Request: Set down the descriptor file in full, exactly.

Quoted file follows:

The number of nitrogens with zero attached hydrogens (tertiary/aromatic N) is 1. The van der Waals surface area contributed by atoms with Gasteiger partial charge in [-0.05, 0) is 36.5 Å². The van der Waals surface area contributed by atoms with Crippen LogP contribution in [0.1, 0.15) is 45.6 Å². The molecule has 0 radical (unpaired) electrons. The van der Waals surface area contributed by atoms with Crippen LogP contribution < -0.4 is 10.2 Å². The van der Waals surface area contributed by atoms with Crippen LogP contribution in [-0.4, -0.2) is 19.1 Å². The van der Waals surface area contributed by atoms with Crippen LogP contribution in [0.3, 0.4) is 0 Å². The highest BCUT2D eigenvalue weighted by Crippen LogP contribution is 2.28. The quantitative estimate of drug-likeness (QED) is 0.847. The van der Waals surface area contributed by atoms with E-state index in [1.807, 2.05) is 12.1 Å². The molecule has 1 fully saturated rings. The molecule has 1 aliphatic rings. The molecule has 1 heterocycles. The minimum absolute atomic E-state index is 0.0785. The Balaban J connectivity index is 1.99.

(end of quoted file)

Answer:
The number of nitrogens with zero attached hydrogens (tertiary/aromatic N) is 1. The van der Waals surface area contributed by atoms with Gasteiger partial charge in [-0.05, 0) is 36.5 Å². The van der Waals surface area contributed by atoms with Crippen LogP contribution in [0.1, 0.15) is 45.6 Å². The molecule has 0 radical (unpaired) electrons. The van der Waals surface area contributed by atoms with Crippen LogP contribution < -0.4 is 10.2 Å². The van der Waals surface area contributed by atoms with Crippen LogP contribution in [-0.4, -0.2) is 19.1 Å². The van der Waals surface area contributed by atoms with Crippen LogP contribution in [0.3, 0.4) is 0 Å². The highest BCUT2D eigenvalue weighted by Crippen LogP contribution is 2.28. The quantitative estimate of drug-likeness (QED) is 0.847. The van der Waals surface area contributed by atoms with E-state index in [1.807, 2.05) is 12.1 Å². The molecule has 1 fully saturated rings. The molecule has 1 aliphatic rings. The molecule has 1 heterocycles. The minimum absolute atomic E-state index is 0.0785. The Balaban J connectivity index is 1.99.